Modern camping facilities allow for scenic waterfront views, and the park offers camper cabins, geodesic domes, and cottages for rent too. Visitors can enjoy cross-country skiing in the winter and seasonal fishing, hunting, and canoeing. Plus, the park is near Turnip Rock, which can be reached by canoe or kayak.

Rockport Recreation Area | Presque Isle County

Rockport was one of three areas in Northeast Michigan designated as a dark sky preserve by former Gov. Rick Snyder in 2016. It also holds the designation of being Michigan’s 100th state park.

Located just north of Alpena on the US 23 Heritage Route, the property that makes up Rockport includes more than a dozen sinkholes, the Besser Natural Area, and opportunities for fishing, hiking, and boating. A 300-acre abandoned limestone quarry is also on the property and is a fun spot to hunt for Devonian Period fossils.

Rockport’s location on the Lake Huron shoreline makes it a perfect spot for viewing the night sky where the Milky Way Galaxy can be seen on a clear night, as well as bright star displays, constellations, and more.

Thompson's Harbor State Park-Presque Isle-Northern Lights
Thompson’s Harbor State Park | photo via mad.scenery

Thompson’s Harbor State Park | Presque Isle County

About a half-hour drive north of Rockport on US-23 sits Thompson’s Harbor. This Presque Isle County park was the third Northern Michigan dark sky preserve designated by former Gov. Rick Snyder in 2016.

This natural area of 5,000 acres is a hidden outdoor paradise. It’s considered an example of a “forested wet swale” community, areas that include dunes and marshland within their borders.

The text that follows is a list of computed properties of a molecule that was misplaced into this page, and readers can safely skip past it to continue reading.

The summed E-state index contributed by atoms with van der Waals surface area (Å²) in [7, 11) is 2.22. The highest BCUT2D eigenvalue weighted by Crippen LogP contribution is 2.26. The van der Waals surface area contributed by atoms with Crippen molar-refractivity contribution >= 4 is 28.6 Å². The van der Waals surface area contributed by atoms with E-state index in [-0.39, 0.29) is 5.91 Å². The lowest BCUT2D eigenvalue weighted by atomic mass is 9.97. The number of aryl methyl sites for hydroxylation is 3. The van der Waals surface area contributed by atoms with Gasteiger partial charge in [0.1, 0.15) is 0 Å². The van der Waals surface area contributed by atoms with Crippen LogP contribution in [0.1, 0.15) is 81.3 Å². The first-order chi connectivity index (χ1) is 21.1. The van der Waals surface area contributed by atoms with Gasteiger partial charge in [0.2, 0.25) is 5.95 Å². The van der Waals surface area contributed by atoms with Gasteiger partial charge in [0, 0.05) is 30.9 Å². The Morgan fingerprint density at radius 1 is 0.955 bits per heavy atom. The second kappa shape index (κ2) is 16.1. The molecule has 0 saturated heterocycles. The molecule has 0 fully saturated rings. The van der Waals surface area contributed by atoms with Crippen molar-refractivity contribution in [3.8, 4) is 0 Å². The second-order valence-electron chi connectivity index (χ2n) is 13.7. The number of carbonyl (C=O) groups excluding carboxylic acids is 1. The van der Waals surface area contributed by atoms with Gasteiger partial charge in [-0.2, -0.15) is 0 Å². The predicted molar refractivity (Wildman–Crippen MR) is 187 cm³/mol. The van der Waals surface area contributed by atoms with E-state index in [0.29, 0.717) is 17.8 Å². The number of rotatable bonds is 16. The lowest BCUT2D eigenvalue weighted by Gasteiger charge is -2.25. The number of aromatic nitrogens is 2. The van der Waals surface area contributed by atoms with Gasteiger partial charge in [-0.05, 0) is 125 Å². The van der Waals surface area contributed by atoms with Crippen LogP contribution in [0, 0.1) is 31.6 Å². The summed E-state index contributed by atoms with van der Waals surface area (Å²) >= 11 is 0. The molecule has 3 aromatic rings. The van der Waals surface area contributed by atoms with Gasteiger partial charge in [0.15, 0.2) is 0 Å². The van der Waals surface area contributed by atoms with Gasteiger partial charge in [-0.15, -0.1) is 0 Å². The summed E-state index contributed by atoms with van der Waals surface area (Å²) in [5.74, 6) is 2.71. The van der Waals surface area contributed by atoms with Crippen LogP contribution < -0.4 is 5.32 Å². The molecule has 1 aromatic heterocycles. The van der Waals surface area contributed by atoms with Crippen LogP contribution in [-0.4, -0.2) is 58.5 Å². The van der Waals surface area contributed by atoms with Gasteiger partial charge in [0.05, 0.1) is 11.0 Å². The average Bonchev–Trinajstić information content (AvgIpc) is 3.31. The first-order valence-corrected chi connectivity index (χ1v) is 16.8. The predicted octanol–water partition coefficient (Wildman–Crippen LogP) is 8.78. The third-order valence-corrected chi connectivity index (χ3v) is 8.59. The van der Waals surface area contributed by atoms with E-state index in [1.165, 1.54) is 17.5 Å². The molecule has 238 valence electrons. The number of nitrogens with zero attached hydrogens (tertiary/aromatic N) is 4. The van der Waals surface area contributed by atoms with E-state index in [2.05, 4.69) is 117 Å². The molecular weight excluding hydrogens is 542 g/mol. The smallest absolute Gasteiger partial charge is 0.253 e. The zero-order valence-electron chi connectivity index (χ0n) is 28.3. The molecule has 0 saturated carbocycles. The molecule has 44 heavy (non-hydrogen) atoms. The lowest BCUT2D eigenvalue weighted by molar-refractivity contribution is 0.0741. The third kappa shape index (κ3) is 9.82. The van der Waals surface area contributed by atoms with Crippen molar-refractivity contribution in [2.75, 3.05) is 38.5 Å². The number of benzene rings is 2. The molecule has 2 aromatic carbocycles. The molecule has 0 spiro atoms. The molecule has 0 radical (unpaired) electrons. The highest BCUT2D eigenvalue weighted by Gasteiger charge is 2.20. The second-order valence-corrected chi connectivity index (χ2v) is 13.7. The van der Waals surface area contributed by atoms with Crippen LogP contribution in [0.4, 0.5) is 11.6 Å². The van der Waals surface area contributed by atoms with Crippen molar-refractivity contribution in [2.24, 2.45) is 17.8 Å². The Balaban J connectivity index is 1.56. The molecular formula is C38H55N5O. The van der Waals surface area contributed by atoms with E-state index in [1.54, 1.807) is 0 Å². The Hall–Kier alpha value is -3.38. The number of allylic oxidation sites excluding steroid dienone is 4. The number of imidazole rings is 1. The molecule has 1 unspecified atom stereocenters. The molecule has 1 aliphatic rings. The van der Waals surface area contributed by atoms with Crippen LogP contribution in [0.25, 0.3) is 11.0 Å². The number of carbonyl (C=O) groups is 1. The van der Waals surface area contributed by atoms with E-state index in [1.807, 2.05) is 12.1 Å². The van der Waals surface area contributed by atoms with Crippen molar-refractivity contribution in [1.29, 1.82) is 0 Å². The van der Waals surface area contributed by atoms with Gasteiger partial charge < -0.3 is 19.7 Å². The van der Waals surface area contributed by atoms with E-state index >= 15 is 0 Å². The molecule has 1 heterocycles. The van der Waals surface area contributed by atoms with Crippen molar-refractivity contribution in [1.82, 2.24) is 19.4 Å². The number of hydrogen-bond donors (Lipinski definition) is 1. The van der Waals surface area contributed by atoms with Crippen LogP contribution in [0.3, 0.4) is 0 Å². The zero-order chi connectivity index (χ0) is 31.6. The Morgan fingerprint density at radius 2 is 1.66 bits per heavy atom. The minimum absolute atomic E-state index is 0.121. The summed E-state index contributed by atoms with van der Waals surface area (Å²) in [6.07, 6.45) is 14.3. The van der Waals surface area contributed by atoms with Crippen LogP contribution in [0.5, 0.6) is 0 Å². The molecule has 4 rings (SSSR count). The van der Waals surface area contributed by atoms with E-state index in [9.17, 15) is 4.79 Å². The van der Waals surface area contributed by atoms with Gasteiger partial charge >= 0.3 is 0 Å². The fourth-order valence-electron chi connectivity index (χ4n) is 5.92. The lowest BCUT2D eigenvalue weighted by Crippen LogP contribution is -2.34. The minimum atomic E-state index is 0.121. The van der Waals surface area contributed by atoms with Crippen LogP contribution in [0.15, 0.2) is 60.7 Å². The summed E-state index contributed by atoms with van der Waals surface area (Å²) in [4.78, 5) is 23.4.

Before settling in to marvel at the wonders of the night sky, visitors can spend the day hiking 6 miles of rustic trails or viewing one of the largest populations of Michigan’s state wildflower β€” the dwarf lake iris.

Wilderness State Park-Carp Lake
Wilderness State Park | photo via kirkd_photo

Wilderness State Park | Emmet County

Nestled just west of Mackinaw City, Wilderness State Park offers a little bit of everything for anyone who visits. It’s home to over 20 miles of Lake Michigan shoreline, more than 20 miles of trails, camping opportunities, a swimming area, and a pet-friendly beach.

In addition, it offers incredible opportunities to see the majesty of the night sky and sits just 9 miles from Headlands International Dark Sky Park. Daytime viewing is nonetheless impressive. In some areas, visitors can see the Waugoshance Lighthouse to the west and the Mackinac Bridge to the east.

Headlands International Dark Sky Park-Mackinaw City
Headlands International Dark Sky Park | photo via 3rd_coast_images

Dark Sky Parks in Michigan

Alongside the dark sky preserves, Michigan has three spots designated by Dark Sky International as dark sky parks. With one in the Upper Peninsula, one in Southwest Michigan, and one in Northern Michigan, residents and visitors alike have some workable options for dark sky viewing.

Headlands International Dark Sky Park | Mackinaw City

Situated along 2 miles of Lake Michigan shoreline, Headlands offers excellent night views within its 550 acres of woodlands. Headlands became one of the world’s first international dark sky parks in 2011.